Wait for 5 to 8 Years to Save on the Depreciation

Unfortunately, depreciation is just a fact of ownership. If you are looking to purchase a travel trailer, you can let others carry the most substantial part of the burden and buy a used RV. Turn what many people consider to be a disadvantage to your advantage.

By the five year mark, there will be an expected depreciation of almost 40%. When you are purchasing something as expensive as a home on wheels, that is quite the discount.

Rent Out Your Travel Trailer to Offset Depreciation

It can be a big purchase to buy a travel trailer. And, unless your lifestyle or retirement keeps you on the move all day every day, that trailer could be sitting collecting dust when not in use. Instead of collecting dust, you could be collecting dollars.

There are many reasons RV owners should consider making their RV work for them. Depreciation, insurance payments, and storage fees add up quickly. Even as a full-time RVer, the cost of RV life can be daunting and scary.

Since depreciation is so significant in the first year of purchasing a travel trailer, why not rent it out when you aren’t using it. By renting your trailer out, you could be putting that extra money you are making towards your principal balance. By putting that extra money towards your principal, you can help pay down your loan faster, in turn helping with the depreciation.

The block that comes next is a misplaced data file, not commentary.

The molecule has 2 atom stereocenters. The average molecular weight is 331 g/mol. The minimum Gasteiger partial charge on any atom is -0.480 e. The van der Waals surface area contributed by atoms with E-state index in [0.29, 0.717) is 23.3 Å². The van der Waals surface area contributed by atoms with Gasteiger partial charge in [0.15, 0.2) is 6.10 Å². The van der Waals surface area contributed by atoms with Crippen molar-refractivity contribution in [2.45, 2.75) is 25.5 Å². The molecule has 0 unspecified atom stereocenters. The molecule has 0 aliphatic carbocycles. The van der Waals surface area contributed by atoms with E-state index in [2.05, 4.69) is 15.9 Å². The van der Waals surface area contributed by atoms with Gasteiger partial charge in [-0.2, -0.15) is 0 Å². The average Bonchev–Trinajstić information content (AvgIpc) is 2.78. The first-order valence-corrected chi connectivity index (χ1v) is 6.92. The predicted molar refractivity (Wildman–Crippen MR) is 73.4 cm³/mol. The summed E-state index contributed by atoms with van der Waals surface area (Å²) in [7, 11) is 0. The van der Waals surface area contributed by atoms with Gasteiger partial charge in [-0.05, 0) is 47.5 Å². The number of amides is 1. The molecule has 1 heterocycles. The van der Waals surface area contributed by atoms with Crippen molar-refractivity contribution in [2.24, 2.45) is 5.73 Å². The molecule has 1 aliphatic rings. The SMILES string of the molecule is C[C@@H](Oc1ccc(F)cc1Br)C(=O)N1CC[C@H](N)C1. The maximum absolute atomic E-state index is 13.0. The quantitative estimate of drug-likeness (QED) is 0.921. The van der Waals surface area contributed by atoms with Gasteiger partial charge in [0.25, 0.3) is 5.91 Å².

Some statistics show family motorhomes go unused 90% of the year. Similar to a home or room rental, there is a way RV owners can list their motorhome or travel trailer to potential renters. Websites like Outdoorsy.com allow people to market and rent out their RVs to earn extra money.

On sites like these, visitors can do one-stop shopping and view hundreds of options in their neck of the woods. Many people are looking to enjoy the same RV adventures without the commitment of actually buying one.

Rather than worrying about storage fees, you might consider the benefits of renting your trailer to families wanting that unique adventure abroad in a home on wheels away from home.

“Coincidentally… As a person who not only likes to save money but make money, I see a huge opportunity to capitalize on this demand,” Liz Wilcox tells us in her blog. “Renting out my Class C motorhome for just a few weeks a year can help offset the interest I’m paying and the depreciation of the value of my rig. As someone who financed a 10-year-old RV, this is a huge incentive. I can only imagine how much I’d make if I didn’t live in it!”

If you are looking to offset your travel trailer’s depreciation, many owners say that watching the money roll in is much better than watching the money rolling out.

Conclusion

Thanks for reading this article and we would like to know your thoughts on your travel trailer’s depreciation. How long have you had your trailer and how much has it depreciated? Would you consider renting out your travel trailer to help offset the depreciation cost?

Please leave your thoughts or suggestions in the comments section below.

If you would like to email me directly, please visit our Contact Page to send us an email.